67.1

0.7

266.7

2.5

5

60.3

2.1

45.0

1.0

72.0

0.7

313.1

1.9

6

70.7

1.5

30.3

1.2

73.6

1.0

317.9

2.4

7

69.7

1.5

69.7

0.6

81.8

0.8

314.0

1.5

8

80.3

2.3

30.3

1.5

83.1

0.6

338.2

2.1

9

50.3

2.5

25.9

1.5

87.5

0.7

368.0

1.3

The PAM content in the substrates had a strong impact on the germi- nation rate, plant height, pellet degree, and eld capacity, with all the ANOVA p-values b 0.05 (Fig. 2). As PAM content increased from 200 to 600 g/m 3 , the pellet degree increased from 64% to 84%, and the eld ca- pacity enhanced from 220 to 340 g/kg. The pellet degree increased sharply (71% to 84%) between the PAM content of 400 and 600 g/m 3 , while the increase in eld capacity was even more obvious (from 220 to 299 g/kg) between the PAM content of 200 and 400 g/m 3 . The germi- nation rate and plant height showed optimum values at PAM content of

Table 4 Signicance (p-values of ANOVA) of the factors on the growth of vegetation and substrate properties.

Indices

PAM

CMC

FA

W add.

Germination rate

b 0.001

0.31

0.002

b 0.001

Plant height

0.001

b 0.001

b 0.001

b 0.001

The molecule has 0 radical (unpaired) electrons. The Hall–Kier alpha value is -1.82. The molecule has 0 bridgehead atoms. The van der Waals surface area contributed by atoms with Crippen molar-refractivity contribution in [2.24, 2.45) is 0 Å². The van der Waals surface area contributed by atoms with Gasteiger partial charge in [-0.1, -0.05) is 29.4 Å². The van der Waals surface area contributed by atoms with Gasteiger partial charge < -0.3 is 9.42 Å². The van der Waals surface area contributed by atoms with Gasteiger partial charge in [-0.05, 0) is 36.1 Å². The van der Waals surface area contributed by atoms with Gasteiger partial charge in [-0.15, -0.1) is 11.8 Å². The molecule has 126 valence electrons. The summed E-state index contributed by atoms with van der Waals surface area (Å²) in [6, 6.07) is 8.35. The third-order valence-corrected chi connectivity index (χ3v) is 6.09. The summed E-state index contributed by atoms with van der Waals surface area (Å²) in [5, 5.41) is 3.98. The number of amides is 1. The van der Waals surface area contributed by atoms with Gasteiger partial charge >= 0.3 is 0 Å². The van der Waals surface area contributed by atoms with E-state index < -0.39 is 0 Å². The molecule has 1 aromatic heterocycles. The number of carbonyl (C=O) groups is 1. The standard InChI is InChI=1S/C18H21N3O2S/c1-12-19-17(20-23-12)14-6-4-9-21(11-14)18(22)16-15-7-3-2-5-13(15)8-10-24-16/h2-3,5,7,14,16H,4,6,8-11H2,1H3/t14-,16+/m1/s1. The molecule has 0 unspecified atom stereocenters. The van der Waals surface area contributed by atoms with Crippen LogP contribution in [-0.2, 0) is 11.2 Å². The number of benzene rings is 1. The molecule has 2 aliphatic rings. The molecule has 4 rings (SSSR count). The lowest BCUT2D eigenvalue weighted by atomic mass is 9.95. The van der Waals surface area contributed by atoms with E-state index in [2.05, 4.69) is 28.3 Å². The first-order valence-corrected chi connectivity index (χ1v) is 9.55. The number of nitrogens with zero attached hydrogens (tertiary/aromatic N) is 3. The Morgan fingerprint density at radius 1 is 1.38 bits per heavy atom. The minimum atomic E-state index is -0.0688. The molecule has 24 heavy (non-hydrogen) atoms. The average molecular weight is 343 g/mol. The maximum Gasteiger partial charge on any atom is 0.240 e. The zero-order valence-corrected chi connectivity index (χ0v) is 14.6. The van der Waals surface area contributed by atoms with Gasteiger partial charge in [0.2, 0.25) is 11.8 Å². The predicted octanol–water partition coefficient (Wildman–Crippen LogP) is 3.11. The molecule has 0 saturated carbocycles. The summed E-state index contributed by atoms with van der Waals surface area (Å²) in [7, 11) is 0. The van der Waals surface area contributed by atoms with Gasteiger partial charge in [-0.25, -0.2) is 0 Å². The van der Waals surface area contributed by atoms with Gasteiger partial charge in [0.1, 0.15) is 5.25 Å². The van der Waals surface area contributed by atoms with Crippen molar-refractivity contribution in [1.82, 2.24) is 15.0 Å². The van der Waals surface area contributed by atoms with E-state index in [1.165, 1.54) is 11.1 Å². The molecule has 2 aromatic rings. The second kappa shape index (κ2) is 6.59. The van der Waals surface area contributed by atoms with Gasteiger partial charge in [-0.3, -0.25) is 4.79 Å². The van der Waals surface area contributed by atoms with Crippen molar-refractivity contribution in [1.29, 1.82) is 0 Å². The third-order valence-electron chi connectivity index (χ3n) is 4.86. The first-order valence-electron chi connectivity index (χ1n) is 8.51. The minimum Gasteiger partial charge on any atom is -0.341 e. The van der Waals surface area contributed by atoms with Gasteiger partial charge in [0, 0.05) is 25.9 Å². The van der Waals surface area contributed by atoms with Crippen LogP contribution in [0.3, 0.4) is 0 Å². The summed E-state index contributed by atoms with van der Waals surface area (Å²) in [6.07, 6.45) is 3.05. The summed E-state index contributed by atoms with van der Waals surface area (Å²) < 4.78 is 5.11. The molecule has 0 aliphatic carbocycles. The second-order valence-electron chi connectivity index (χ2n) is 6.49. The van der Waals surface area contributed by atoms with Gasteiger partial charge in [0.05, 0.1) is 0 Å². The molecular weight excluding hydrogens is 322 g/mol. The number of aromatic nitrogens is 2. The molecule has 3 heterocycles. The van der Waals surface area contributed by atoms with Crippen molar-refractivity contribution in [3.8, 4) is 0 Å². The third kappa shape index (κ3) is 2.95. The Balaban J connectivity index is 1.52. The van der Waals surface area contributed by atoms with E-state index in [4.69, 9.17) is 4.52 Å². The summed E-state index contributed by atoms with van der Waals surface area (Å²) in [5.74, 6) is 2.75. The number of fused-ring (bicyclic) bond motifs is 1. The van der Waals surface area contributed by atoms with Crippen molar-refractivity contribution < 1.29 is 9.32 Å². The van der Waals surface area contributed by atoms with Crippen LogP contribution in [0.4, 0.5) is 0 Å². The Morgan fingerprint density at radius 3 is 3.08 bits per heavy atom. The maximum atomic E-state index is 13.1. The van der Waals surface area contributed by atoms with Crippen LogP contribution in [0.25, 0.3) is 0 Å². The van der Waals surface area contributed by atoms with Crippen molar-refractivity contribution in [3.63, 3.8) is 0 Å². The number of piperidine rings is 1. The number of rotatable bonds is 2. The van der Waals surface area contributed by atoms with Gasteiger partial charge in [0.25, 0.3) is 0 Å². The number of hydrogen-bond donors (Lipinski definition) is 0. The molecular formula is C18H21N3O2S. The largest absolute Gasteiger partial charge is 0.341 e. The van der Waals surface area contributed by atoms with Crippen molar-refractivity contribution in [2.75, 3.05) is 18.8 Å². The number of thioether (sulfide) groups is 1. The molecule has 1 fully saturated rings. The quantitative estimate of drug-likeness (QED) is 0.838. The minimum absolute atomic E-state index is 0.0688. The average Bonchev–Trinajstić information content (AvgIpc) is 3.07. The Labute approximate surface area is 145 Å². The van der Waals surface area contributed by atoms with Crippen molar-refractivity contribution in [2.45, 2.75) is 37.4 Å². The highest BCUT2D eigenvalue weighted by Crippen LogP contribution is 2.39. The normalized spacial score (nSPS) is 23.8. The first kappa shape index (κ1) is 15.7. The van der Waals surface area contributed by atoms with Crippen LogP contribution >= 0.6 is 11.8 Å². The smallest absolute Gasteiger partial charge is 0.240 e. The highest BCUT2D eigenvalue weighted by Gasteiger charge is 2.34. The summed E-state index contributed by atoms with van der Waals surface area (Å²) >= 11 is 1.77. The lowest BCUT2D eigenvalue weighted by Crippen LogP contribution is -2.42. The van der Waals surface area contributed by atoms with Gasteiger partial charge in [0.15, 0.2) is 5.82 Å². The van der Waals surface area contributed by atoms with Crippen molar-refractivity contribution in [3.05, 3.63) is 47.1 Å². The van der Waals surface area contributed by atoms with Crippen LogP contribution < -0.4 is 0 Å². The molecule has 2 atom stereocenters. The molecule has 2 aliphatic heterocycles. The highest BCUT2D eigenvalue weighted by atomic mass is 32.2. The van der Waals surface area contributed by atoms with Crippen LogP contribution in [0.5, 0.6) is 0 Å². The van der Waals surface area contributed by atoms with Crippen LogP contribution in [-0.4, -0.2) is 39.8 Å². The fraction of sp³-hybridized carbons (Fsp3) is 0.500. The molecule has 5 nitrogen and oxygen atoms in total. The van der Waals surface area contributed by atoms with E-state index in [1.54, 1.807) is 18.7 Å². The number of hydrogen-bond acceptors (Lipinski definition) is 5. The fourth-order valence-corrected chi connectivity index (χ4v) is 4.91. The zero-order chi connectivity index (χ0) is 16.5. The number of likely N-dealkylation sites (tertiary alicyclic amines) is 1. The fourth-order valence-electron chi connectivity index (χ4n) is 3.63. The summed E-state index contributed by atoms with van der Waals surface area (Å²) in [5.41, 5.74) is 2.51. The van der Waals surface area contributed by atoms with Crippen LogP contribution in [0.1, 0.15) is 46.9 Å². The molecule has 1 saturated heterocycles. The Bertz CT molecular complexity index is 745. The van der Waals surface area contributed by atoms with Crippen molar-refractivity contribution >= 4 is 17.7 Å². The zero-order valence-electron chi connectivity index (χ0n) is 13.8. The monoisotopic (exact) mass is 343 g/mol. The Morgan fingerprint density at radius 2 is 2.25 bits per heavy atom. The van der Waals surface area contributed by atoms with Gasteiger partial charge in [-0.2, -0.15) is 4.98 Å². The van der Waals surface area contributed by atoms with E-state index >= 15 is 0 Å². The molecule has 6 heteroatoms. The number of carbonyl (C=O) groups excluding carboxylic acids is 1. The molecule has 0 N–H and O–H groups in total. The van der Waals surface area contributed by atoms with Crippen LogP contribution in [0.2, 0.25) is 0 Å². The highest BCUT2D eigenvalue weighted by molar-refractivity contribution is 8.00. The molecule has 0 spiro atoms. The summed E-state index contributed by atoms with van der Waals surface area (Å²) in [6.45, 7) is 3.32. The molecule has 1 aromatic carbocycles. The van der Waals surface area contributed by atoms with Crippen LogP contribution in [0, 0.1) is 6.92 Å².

Pellet degree

b 0.001

b 0.001

0.12

0.007

Field capacity

b 0.001

b 0.001

b 0.001

0.89

No signicant differences (p N 0.05).

450

H. Xu et al. / Science of the Total Environment 609 (2017) 446455

/ Science of the Total Environment 609 (2017) 446 – 455 Fig. 2. Effect of PAM

Fig. 2. Effect of PAM content on the (a) growth of vegetation and (b) substrate properties.

400 g/m 3 , and decreased from 74% to 67% and from 45 to 42 mm, re-

spectively, when the PAM content increased from 400 to 600 g/m 3 . The test results indicate that excessive PAM content could suppress the growth of the plants. Therefore, considering both plant growth and the substrate properties, a PAM content of 400 g/m 3 is recommend- ed for the optimum PCF substrates.

3.2. Effect of CMC on the PCF substrates